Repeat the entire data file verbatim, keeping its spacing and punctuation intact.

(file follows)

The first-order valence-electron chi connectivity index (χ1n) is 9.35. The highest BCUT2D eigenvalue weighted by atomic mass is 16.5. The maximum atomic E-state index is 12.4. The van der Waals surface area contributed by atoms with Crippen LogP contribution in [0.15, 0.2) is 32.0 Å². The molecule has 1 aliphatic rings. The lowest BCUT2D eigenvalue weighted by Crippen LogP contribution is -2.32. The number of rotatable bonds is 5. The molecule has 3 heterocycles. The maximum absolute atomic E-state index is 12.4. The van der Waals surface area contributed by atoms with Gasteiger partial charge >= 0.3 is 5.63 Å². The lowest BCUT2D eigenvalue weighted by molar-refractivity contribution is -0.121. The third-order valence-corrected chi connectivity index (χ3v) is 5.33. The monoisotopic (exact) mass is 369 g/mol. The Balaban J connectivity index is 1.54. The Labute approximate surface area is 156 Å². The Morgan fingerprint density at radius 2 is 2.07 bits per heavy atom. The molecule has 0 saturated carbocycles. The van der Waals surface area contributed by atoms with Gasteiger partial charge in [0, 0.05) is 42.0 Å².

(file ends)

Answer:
The first-order valence-electron chi connectivity index (χ1n) is 9.35. The highest BCUT2D eigenvalue weighted by atomic mass is 16.5. The maximum atomic E-state index is 12.4. The van der Waals surface area contributed by atoms with Crippen LogP contribution in [0.15, 0.2) is 32.0 Å². The molecule has 1 aliphatic rings. The lowest BCUT2D eigenvalue weighted by Crippen LogP contribution is -2.32. The number of rotatable bonds is 5. The molecule has 3 heterocycles. The maximum absolute atomic E-state index is 12.4. The van der Waals surface area contributed by atoms with Gasteiger partial charge >= 0.3 is 5.63 Å². The lowest BCUT2D eigenvalue weighted by molar-refractivity contribution is -0.121. The third-order valence-corrected chi connectivity index (χ3v) is 5.33. The monoisotopic (exact) mass is 369 g/mol. The Balaban J connectivity index is 1.54. The Labute approximate surface area is 156 Å². The Morgan fingerprint density at radius 2 is 2.07 bits per heavy atom. The molecule has 0 saturated carbocycles. The van der Waals surface area contributed by atoms with Gasteiger partial charge in [0, 0.05) is 42.0 Å².